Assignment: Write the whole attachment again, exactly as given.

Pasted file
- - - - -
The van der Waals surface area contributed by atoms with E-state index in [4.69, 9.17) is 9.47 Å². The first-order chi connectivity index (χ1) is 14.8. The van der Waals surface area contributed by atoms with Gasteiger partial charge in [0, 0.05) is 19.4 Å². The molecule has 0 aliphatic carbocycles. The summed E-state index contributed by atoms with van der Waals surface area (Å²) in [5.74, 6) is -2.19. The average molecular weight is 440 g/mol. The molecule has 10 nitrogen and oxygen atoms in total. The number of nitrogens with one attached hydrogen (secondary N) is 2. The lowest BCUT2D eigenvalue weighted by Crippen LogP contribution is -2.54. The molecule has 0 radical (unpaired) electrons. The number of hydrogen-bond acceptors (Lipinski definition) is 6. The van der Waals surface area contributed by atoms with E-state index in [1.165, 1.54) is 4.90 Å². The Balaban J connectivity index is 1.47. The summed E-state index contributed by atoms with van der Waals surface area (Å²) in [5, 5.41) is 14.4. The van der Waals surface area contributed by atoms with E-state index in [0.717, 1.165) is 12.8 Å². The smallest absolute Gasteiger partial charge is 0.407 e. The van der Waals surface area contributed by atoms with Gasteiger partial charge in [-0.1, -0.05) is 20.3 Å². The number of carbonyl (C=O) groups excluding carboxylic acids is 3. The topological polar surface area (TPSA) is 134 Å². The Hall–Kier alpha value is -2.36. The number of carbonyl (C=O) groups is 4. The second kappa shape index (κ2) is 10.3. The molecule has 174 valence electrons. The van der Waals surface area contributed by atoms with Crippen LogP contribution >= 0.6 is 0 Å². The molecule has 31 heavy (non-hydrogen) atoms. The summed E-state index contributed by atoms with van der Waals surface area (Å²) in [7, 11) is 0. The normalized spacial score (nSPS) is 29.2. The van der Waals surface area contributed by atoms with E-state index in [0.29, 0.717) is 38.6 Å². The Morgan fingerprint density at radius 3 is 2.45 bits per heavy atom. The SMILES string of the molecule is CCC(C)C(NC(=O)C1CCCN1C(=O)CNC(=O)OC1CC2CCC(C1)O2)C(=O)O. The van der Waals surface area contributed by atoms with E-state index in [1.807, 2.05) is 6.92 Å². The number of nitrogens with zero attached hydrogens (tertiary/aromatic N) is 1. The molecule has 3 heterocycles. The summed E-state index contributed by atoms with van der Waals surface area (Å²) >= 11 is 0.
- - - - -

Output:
The van der Waals surface area contributed by atoms with E-state index in [4.69, 9.17) is 9.47 Å². The first-order chi connectivity index (χ1) is 14.8. The van der Waals surface area contributed by atoms with Gasteiger partial charge in [0, 0.05) is 19.4 Å². The molecule has 0 aliphatic carbocycles. The summed E-state index contributed by atoms with van der Waals surface area (Å²) in [5.74, 6) is -2.19. The average molecular weight is 440 g/mol. The molecule has 10 nitrogen and oxygen atoms in total. The number of nitrogens with one attached hydrogen (secondary N) is 2. The lowest BCUT2D eigenvalue weighted by Crippen LogP contribution is -2.54. The molecule has 0 radical (unpaired) electrons. The number of hydrogen-bond acceptors (Lipinski definition) is 6. The van der Waals surface area contributed by atoms with E-state index in [1.165, 1.54) is 4.90 Å². The Balaban J connectivity index is 1.47. The summed E-state index contributed by atoms with van der Waals surface area (Å²) in [5, 5.41) is 14.4. The van der Waals surface area contributed by atoms with E-state index in [0.717, 1.165) is 12.8 Å². The smallest absolute Gasteiger partial charge is 0.407 e. The van der Waals surface area contributed by atoms with Gasteiger partial charge in [-0.1, -0.05) is 20.3 Å². The number of carbonyl (C=O) groups excluding carboxylic acids is 3. The topological polar surface area (TPSA) is 134 Å². The Hall–Kier alpha value is -2.36. The number of carbonyl (C=O) groups is 4. The second kappa shape index (κ2) is 10.3. The molecule has 174 valence electrons. The van der Waals surface area contributed by atoms with Crippen LogP contribution >= 0.6 is 0 Å². The molecule has 31 heavy (non-hydrogen) atoms. The summed E-state index contributed by atoms with van der Waals surface area (Å²) in [7, 11) is 0. The normalized spacial score (nSPS) is 29.2. The van der Waals surface area contributed by atoms with E-state index in [0.29, 0.717) is 38.6 Å². The Morgan fingerprint density at radius 3 is 2.45 bits per heavy atom. The SMILES string of the molecule is CCC(C)C(NC(=O)C1CCCN1C(=O)CNC(=O)OC1CC2CCC(C1)O2)C(=O)O. The van der Waals surface area contributed by atoms with E-state index in [1.807, 2.05) is 6.92 Å². The number of nitrogens with zero attached hydrogens (tertiary/aromatic N) is 1. The molecule has 3 heterocycles. The summed E-state index contributed by atoms with van der Waals surface area (Å²) >= 11 is 0.